663 Pricing or Valuing Dogs

by   David Hancock

  Oscar Wilde, in 'Lady Windermere's Fan', defined a cynic as a man who knows the price of everything and the value of nothing. This phrase came back to me recently when in the morning I visited a local Blue Cross rescue kennels, and, in the afternoon was told of over £1,000 per dog being paid for Neapolitan Mastiffs and American Bulldogs, just out of quarantine. The staff at the rescue kennels told me of quite young pedigree dogs, some 'with papers', being brought in for rehoming. These dogs must have cost several hundred pounds and, in some cases, not that long previously. The rescue kennels' staff stated that, apart from crafty customers trying to buy a pedigree dog 'on the cheap', it was just as difficult to rehome a pure-bred dog as a mongrel. The general public seemed to value a dog on its individual appeal; that's encouraging.   

 The American essayist Washington Irving, when describing a visit to the renowned Scottish novelist Sir Walter Scott in 1817, wrote: "...we were joined by a superannuated greyhound...cheered by Scott as an old friend and comrade. In our walks, he would frequently pause in conversation, to notice his dogs, and speak to them as if rational companions...His domestic animals were his friends..." Those words tell me more about Sir Walter, the man, than any talented biographer ever could. He knew the value of dogs. And I find nothing weird in Sir Walter speaking to his dogs "as if rational companions."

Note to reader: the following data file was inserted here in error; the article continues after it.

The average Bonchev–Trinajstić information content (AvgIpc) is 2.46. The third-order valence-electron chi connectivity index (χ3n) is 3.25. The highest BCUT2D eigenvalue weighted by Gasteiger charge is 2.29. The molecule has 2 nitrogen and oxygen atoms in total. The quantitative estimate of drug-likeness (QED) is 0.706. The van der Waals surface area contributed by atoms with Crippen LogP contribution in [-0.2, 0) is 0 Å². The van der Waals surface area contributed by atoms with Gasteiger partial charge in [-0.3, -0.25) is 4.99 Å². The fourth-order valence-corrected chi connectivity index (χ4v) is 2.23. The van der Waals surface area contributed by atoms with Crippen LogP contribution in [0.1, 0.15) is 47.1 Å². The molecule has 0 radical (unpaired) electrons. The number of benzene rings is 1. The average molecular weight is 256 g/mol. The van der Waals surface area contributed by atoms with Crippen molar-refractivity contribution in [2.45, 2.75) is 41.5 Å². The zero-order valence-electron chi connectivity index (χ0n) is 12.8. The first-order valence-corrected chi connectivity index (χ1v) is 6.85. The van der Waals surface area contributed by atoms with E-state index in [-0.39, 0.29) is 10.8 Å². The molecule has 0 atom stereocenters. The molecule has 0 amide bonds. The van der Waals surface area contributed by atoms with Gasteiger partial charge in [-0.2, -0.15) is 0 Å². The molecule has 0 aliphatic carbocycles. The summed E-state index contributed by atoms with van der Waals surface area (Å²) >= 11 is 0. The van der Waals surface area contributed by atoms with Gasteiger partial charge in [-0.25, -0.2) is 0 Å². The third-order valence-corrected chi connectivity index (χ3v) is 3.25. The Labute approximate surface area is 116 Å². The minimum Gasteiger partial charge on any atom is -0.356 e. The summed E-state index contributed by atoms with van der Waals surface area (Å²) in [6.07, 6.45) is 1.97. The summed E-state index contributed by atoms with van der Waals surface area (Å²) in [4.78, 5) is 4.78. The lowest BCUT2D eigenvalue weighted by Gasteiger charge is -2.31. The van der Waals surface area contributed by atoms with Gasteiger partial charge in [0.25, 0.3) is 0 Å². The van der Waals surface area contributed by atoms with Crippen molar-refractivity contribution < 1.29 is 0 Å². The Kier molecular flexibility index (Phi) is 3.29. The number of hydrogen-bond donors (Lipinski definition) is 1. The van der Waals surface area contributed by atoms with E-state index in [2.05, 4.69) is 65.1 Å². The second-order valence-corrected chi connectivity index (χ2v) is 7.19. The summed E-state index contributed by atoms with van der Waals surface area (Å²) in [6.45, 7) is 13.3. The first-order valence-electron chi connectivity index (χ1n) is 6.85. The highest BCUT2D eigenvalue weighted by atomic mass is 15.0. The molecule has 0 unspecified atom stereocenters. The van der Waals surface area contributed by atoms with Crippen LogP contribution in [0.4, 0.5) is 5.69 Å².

I do find it weird, however, for Britain to be described as a nation of dog-lovers. It's not easy to define a dog-lover, but easy to give examples of attitudes towards loved dogs. A vet of mine once described to me how one of his lady clients brought in an aged but perfectly sound Golden Retriever dog for destruction because "she'd fallen in love with that Bearded Collie in the TV commercial and couldn't wait to have one". The vet was obliged to carry out his client's instructions; his client had long boasted of her love for dogs. There's a difference between loving a dog and valuing one.

 During the Second World War, after two successive nights of sustained bombing, my father decided that on the third night we would take refuge in a nearby public air raid shelter, rather than under the stairs in our own home. So, clutching our gas masks and accompanied by the family dog, my parents, my youngest sister and I approached the public shelter. We were met by an officious air raid warden, in steel helmet and navy blue uniform, who greeted us with just two words: "No dogs!" My father didn't hesitate: "Then none of us will come in" he said quietly, "the dog is part of the family". We went home, to take our chance under the stairs. This was not a light-hearted decision by my father; he knew about war, from the Somme. The family dog was a small black Schipperke cross; I never once heard my father describe himself as a dog-lover.